Prioritizing Mental Health as a Business Owner with Chrissy Ingram

Brand Intentionally with Friends Podcast
Season 1 - Episode 1

I met Chrissy Ingram, an amazing Social Media Marketing Manager and even more amazing human being, towards the end of 2022. We instantly connected based on our love of community building and helping people. Though we also bonded over helping each other discuss mental health issues.

Chrissy had this idea that we should do something for May, which is Mental Health Awareness month in the US, and while in the process of putting together this Brand Intentionally with Friends I thought that this would be the perfect way to kick it off!

In this Episode of Brand Intentionally with Friends:
  • Importance of flexibility in entrepreneurship and prioritizing mental health
  • Managing energy for social media work and finding your boundaries + balance
  • Empowerment through ADHD diagnosis and advocating for oneself
  • How having OCD and other mental illnesses is a superpower in the design industry
  • Dealing with grief and anxiety, self-care, and running a business during lockdown and beyond
  • The beauty of supportive partners and communities that are intentionally created
  • Coping with the winter blues and differences in mental health attitudes between the US, UK, and Australia

Our goal with this episode was to have a candid conversation describing our vulnerable experiences and how they both survived them to inspire other business owners and creatives to take care of themselves and speak up about what they need help with.

Check the episode below, join the conversation, and make sure you check the shownotes below for anything we mentioned including some great organizations and to follow Chrissy.

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Links & Shownotes
Connect with Chrissy Ingram
Relevant Things Mentioned in this Episode
Helpful Mental Health Organizations
  • Click to Expand Episode 1 Transcript

    Garett Southerton [00:00:00]:

    Welcome to the first episode of Brand intentionally with Friends. If you don’t know me yet, my name is Garett Southerton. I’m an intentional branding strategist and designer and I’ve been a creative professional for over 18 years now. This podcast is meant to help you think differently about running a business, cultivating communities and change, and even leveling up your personal life by being more intentional. May is Mental Health Awareness Month. And to kick things off, I wanted to do a very special episode because I feel like we don’t talk enough about mental health as creators and business owners. So I collaborated with a special friend who, like me, has struggled a lot mentally. So sit back, dig deep, and get ready for this episode of Brand Intentionally with Friends. I’m so happy. Introducing my first guest, someone with 13 years sales and marketing experience. She hails all the way from Queensland, Australia. She runs the Fiery Red Punk Social. She is Chrissy Ingram.

    Chrissy Ingram [00:00:47]:

    Hey, Garett, thanks so much for having me on here today. As you know, mental health awareness is one topic that’s really close to my heart for many reasons. Obviously, as you’ve shared, I’ve had my own struggles this year with it and even just last year with facing grief unexpectedly, which sort of triggered further along, sort of rolled into this year Brand. It’s had an impact and it’s had an effect. So, yeah, I think it’s really great that we’re able to come together and share something and share a space where we can really sort of hone down and talk about mental health openly and as small business owners and do it in a space where there doesn’t need to be shame surrounding it.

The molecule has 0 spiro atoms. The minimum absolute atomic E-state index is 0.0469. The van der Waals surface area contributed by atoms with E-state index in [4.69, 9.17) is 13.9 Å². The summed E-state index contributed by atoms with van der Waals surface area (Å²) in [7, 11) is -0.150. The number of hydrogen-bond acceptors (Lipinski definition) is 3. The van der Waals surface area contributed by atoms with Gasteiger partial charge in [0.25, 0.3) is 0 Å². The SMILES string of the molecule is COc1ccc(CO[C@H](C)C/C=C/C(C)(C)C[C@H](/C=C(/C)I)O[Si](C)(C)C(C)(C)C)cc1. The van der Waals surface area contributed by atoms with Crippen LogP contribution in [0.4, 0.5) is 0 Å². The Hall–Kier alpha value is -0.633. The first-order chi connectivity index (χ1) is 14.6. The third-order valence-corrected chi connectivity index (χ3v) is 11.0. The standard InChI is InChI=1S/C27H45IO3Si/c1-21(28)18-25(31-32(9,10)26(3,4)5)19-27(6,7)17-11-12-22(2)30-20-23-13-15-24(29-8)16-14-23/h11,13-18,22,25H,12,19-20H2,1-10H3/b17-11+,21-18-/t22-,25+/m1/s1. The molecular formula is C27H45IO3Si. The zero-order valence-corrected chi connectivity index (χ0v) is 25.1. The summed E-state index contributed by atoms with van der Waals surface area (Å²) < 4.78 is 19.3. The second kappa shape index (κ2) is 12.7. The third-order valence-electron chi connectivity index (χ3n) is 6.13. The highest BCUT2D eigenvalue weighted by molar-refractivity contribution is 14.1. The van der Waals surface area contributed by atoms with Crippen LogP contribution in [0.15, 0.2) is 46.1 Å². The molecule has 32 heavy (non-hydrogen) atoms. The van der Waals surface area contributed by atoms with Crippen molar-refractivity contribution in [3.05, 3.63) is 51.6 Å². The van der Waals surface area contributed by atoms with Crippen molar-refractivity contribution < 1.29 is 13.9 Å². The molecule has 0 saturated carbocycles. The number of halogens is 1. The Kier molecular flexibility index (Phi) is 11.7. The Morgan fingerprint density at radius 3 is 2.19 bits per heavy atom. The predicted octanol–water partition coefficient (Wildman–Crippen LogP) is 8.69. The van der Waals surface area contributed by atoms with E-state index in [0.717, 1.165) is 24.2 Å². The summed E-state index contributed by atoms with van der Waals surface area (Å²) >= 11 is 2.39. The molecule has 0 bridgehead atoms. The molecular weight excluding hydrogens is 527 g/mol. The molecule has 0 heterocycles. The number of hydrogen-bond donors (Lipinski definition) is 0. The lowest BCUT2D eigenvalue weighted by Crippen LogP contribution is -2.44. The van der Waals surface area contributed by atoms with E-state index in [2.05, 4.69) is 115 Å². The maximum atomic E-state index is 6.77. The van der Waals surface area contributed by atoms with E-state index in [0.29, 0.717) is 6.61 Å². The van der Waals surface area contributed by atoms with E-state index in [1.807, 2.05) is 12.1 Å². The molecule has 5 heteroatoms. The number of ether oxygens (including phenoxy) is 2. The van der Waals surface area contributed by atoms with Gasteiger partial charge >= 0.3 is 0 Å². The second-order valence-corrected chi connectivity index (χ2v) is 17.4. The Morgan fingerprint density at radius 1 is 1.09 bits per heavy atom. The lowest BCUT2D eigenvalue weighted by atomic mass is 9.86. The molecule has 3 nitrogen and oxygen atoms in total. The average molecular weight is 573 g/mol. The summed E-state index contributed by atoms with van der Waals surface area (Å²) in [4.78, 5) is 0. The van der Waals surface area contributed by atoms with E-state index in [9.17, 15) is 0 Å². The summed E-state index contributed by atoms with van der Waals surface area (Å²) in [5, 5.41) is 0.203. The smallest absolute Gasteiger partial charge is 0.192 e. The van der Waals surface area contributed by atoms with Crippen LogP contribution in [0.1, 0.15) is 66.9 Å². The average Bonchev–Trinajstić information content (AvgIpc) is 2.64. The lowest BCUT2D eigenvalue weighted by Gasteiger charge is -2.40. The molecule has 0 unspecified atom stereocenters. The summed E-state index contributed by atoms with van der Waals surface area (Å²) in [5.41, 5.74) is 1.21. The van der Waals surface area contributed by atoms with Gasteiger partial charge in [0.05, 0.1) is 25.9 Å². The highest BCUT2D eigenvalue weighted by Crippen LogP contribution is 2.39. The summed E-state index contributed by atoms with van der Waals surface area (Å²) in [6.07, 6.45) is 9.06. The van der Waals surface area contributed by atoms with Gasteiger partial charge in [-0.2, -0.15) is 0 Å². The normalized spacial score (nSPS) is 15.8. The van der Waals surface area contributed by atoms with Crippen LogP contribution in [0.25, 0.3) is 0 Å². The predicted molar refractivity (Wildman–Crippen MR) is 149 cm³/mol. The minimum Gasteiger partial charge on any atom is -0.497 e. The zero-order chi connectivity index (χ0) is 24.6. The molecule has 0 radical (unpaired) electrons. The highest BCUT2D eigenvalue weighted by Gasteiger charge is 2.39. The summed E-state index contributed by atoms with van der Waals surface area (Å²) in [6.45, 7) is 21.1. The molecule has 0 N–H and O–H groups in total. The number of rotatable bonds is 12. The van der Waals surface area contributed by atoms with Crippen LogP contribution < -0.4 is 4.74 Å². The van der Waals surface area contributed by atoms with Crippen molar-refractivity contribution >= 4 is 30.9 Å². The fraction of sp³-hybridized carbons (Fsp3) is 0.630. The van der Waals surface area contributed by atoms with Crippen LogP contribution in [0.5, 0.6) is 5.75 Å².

Garett Southerton [00:01:33]:

    No, of course not.

    Chrissy Ingram [00:01:34]:

    Thank you for having me.

    Garett Southerton [00:01:35]:

    Thank you. And thank you for pushing me to do this because it’s kind of been like one of those things like where you teeter you want to do it, but you kind of need that support to do it, right? You can’t just kind of do it by yourself because then everybody’s just like, okay, well, it’s just another hot topic somebody wants to talk about for clicks and likes rather than actually talking about it and talking about issues. And I feel like that’s totally something that is in our society. Everybody wants to talk about mental health until somebody wants to talk about mental health because then it’s like, no, never mind. Why don’t you just talk to a therapist and you’re kind of good, right?

    Chrissy Ingram [00:02:12]:

    Yeah, talk about it to tick a box kind of thing, but don’t actually discuss your own lived experience or things like that.

    Garett Southerton [00:02:20]:

    It just becomes the hot topic of the month. Kind of like everybody was on the metaverrified for a while and well, it May. So now let’s talk about that and only that and kind of not really care, but I’ll give you my top five tips to prevent mental health.

    Chrissy Ingram [00:02:37]:

    Yeah, absolutely.

    Garett Southerton [00:02:39]:

    I really just wanted to kind of kick it off with you. Now over the last few months, like, how it’s affected your business. How are you able to run your business?

    Chrissy Ingram [00:02:47]:

    Well, I’m happy to share and be really open about it. I actually closed my books to look after my mental health. One half of my business is I’m a social media manager, and the other half is taking one to one clients for marketing consultation or coaching on how to use Instagram for their business. But I decided to close the social media management side of it down because if you’re a small business owner and you run your own social media, you know what’s involved, and if you know what you’re doing properly, it’s a lot of work, it’s a lot of energy, because it is a social space. You need to turn up into that space and be social for your business. And if you’ve got other pressures going on in the background and you don’t have that energy to give out, it makes it that much harder. So I decided to close that side down and set myself a little challenge of posting only twice a week and trying to keep a consistency in posting. That has been my biggest challenge because obviously with recent diagnosis, just found out that I’m ADHD. So that was triggered from the grief. So something passing in my father last year.